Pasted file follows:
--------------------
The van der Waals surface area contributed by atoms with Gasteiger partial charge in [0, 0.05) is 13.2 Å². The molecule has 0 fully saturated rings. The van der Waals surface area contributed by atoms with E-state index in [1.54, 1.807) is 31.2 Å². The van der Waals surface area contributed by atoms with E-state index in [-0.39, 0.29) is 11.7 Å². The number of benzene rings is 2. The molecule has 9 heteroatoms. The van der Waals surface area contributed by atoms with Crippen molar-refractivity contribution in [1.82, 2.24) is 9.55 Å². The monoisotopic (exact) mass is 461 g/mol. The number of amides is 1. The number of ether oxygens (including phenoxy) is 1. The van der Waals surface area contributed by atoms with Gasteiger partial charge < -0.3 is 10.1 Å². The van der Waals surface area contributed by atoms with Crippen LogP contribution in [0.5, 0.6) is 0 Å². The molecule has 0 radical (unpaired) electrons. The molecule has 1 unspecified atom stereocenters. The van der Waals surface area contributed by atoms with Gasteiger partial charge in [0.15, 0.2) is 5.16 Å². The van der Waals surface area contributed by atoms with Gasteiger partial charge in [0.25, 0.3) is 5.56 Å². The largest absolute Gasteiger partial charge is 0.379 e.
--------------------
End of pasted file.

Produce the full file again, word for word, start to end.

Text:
The van der Waals surface area contributed by atoms with Gasteiger partial charge in [0, 0.05) is 13.2 Å². The molecule has 0 fully saturated rings. The van der Waals surface area contributed by atoms with E-state index in [1.54, 1.807) is 31.2 Å². The van der Waals surface area contributed by atoms with E-state index in [-0.39, 0.29) is 11.7 Å². The number of benzene rings is 2. The molecule has 9 heteroatoms. The van der Waals surface area contributed by atoms with Crippen molar-refractivity contribution in [1.82, 2.24) is 9.55 Å². The monoisotopic (exact) mass is 461 g/mol. The number of amides is 1. The number of ether oxygens (including phenoxy) is 1. The van der Waals surface area contributed by atoms with Gasteiger partial charge < -0.3 is 10.1 Å². The van der Waals surface area contributed by atoms with Crippen LogP contribution in [0.5, 0.6) is 0 Å². The molecule has 0 radical (unpaired) electrons. The molecule has 1 unspecified atom stereocenters. The van der Waals surface area contributed by atoms with Gasteiger partial charge in [0.15, 0.2) is 5.16 Å². The van der Waals surface area contributed by atoms with Gasteiger partial charge in [0.25, 0.3) is 5.56 Å². The largest absolute Gasteiger partial charge is 0.379 e.